7. Does your state allow you to be licensed as a substitute teacher with only a bachelor’s degree? I found out by accident today that Colorado allows it. If one has a bachelor’s degree, they can be licensed in Colorado as a substitute teacher for three years (and for ONE year with only a high school diploma). The bad part about it is that you are not certified for a particular subject.

    There is the usual requirement to present both transcripts and fingerprints for the subsitute teacher license, and there is a fee charged, but that’s to be expected. It’s a way to find out if you like teaching if that sort of program is available.

    In other news, I finsihed off two of my DAU courses, so I need to take only one more to be finished for two years of my training requirements.

  8. Yes, I was a sub teacher about 10 years ago while in grad school. It paid pretty decently but didn’t get a lot of jobs (too much competition). I did enjoy it but had to go through a lot for it, including a medical, criminal background, TB shot and a few other things.

    Congrats on your finishing those classes. I have been taking free classes through my library and if nothing else it looks good on my resume.

  9. Have you considered relocating to a state where public school teachers are direly needed?

    There has to be a state or 2 or maybe 3 or several where teachers are in great need.

    My brother was telling me he wants to go back to school. He works retail and now he wants to do something else.

    He was considering vet tech. That’s a crappy $15 an hour job and not livable wage; I also do not see very many ads in the paper or on line for vet techs.

  10. I would guess that the Catholic schools will require the same background check, so it can’t hurt to be ready to go. I’d also want hepatitis vaccination (A and B) if I had to be around chidren.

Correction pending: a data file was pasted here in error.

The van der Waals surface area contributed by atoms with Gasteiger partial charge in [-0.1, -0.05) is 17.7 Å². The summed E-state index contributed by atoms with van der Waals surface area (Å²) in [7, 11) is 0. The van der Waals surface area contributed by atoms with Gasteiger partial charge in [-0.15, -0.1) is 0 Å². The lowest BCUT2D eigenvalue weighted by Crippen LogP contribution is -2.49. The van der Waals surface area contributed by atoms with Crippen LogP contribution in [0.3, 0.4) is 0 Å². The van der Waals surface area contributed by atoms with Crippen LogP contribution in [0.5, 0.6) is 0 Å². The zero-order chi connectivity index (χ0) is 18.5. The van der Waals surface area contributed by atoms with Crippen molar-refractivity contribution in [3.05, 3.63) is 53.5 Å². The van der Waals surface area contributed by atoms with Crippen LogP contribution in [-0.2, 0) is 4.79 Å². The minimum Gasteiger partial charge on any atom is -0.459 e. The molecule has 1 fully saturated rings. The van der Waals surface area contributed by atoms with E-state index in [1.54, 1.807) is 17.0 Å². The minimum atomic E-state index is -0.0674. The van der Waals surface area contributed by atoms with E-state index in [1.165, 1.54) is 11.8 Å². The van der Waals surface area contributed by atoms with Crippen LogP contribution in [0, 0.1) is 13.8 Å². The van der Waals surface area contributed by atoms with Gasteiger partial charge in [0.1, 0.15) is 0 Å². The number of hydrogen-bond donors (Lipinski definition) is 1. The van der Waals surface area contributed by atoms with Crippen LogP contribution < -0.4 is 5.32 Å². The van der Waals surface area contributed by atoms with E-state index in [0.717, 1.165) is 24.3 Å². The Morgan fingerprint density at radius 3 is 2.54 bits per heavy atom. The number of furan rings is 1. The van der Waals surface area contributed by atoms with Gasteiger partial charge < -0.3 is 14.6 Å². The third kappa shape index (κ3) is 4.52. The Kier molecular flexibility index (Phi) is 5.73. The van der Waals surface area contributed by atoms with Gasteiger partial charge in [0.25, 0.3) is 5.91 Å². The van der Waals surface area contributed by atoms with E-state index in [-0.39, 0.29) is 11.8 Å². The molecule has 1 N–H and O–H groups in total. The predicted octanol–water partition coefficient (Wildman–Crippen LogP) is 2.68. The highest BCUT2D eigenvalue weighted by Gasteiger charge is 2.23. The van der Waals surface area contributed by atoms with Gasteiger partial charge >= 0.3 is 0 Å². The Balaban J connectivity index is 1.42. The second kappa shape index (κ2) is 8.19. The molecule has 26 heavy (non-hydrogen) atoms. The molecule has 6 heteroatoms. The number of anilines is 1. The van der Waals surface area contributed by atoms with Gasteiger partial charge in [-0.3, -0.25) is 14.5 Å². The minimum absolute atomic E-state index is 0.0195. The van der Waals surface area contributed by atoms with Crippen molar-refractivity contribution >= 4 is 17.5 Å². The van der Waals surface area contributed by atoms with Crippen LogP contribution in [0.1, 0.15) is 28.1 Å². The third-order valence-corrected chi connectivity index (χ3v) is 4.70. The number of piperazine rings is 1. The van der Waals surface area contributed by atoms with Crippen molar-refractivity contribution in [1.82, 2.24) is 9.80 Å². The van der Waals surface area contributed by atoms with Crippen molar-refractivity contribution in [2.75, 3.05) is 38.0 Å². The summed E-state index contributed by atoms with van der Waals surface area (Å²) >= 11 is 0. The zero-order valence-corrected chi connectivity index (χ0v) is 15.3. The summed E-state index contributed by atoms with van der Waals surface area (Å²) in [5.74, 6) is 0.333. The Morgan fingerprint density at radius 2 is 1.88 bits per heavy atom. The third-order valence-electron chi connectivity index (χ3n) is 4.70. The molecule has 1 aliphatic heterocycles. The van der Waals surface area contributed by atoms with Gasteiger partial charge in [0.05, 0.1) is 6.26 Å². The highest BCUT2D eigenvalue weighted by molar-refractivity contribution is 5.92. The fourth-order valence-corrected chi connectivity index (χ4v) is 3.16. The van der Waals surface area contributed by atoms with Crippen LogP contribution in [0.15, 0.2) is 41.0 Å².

I signed up for the third and last course today. This one has only four modules, but there are about 10 subsections and 3-4 tests inside each module. I guess they didn’t want to frighten off people with 22 or more modules when it is the first or second course that they will take. My reward is not having to do this again for close to two years, and were I sneakier, I could put off the round of classes for three years. I almost had a contracting specialist really get in my face over this idea, but I backed off. If I have to take 80 credits every two years, it shouldn’t matter when I start, as long as I finish on time.

  11. I am looking at Indiana schools as well along with Indiana jobs because I live less than a half hour from Indiana. I understand their economy is better than Illinois’ so I am looking plus they are getting many formerly Illinois companies courtesy of our corrupt politicians.

  12. I told you guys before:

    Blame this high unemployment percentage on the half assed way that interviews are handled. Who the heck ever heard of a mountain being made out of a mole hill for a garden variety job….until this dead economy kicked in?

    If this keeps up — and it will — we will have abnormally high unemployment levels for good.

    Consider teaching on line and also consider teaching in another country. Try somewhere like Australia or some other English language-forward country.

  13. Makes you wonder how they hire some of the people they do. I’ve seen some of the people who got the job over me and most were less qualified. I’ve seen recent grads get the job (though these jobs aren’t usually entry level), I’ve seen foreign workers get it, people who are lazier than I would be (found this out from people I know who told me who got a job at their company instead of me), and just plain less qualified.

    Meanwhile I have a masters, speak Spanish, have several computer certifications and can’t even get a job at McDonalds (not that I’d want that job anyway).